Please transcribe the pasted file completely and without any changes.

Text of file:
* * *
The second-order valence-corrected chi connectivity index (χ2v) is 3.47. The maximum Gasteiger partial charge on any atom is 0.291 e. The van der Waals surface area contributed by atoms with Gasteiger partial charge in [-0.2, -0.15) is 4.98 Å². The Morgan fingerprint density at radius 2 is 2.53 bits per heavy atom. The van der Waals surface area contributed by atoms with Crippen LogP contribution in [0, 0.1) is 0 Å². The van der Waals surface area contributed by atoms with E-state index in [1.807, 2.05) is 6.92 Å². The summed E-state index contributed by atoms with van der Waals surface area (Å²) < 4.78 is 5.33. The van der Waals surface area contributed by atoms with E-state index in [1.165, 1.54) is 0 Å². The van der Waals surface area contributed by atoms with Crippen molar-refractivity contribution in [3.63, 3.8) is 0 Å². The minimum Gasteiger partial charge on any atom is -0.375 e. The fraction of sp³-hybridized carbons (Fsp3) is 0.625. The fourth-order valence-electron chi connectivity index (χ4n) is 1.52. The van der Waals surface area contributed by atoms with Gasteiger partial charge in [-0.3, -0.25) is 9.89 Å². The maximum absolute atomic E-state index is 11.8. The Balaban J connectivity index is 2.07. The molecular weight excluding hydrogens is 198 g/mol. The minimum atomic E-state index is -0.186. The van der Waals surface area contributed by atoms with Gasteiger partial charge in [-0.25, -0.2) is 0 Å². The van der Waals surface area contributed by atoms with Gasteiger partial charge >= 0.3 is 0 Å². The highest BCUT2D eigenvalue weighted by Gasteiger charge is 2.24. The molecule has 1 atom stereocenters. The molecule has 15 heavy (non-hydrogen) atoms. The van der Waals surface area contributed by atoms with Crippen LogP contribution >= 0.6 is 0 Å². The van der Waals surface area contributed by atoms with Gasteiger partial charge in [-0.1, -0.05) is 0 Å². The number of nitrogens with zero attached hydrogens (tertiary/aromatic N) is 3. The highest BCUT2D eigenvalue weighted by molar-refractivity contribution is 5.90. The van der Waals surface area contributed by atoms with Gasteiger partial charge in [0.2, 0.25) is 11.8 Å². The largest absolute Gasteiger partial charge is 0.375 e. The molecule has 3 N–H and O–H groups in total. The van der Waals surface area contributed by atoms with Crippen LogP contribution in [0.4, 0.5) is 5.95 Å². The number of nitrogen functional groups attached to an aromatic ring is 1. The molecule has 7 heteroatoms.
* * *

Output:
The second-order valence-corrected chi connectivity index (χ2v) is 3.47. The maximum Gasteiger partial charge on any atom is 0.291 e. The van der Waals surface area contributed by atoms with Gasteiger partial charge in [-0.2, -0.15) is 4.98 Å². The Morgan fingerprint density at radius 2 is 2.53 bits per heavy atom. The van der Waals surface area contributed by atoms with Crippen LogP contribution in [0, 0.1) is 0 Å². The van der Waals surface area contributed by atoms with E-state index in [1.807, 2.05) is 6.92 Å². The summed E-state index contributed by atoms with van der Waals surface area (Å²) < 4.78 is 5.33. The van der Waals surface area contributed by atoms with E-state index in [1.165, 1.54) is 0 Å². The van der Waals surface area contributed by atoms with Crippen molar-refractivity contribution in [3.63, 3.8) is 0 Å². The minimum Gasteiger partial charge on any atom is -0.375 e. The fraction of sp³-hybridized carbons (Fsp3) is 0.625. The fourth-order valence-electron chi connectivity index (χ4n) is 1.52. The van der Waals surface area contributed by atoms with Gasteiger partial charge in [-0.3, -0.25) is 9.89 Å². The maximum absolute atomic E-state index is 11.8. The Balaban J connectivity index is 2.07. The molecular weight excluding hydrogens is 198 g/mol. The minimum atomic E-state index is -0.186. The van der Waals surface area contributed by atoms with Gasteiger partial charge in [-0.25, -0.2) is 0 Å². The van der Waals surface area contributed by atoms with Gasteiger partial charge >= 0.3 is 0 Å². The highest BCUT2D eigenvalue weighted by Gasteiger charge is 2.24. The molecule has 1 atom stereocenters. The molecule has 15 heavy (non-hydrogen) atoms. The van der Waals surface area contributed by atoms with Crippen LogP contribution >= 0.6 is 0 Å². The van der Waals surface area contributed by atoms with Gasteiger partial charge in [-0.1, -0.05) is 0 Å². The number of nitrogens with zero attached hydrogens (tertiary/aromatic N) is 3. The highest BCUT2D eigenvalue weighted by molar-refractivity contribution is 5.90. The van der Waals surface area contributed by atoms with Gasteiger partial charge in [0.2, 0.25) is 11.8 Å². The largest absolute Gasteiger partial charge is 0.375 e. The molecule has 3 N–H and O–H groups in total. The van der Waals surface area contributed by atoms with Crippen LogP contribution in [0.4, 0.5) is 5.95 Å². The number of nitrogen functional groups attached to an aromatic ring is 1. The molecule has 7 heteroatoms.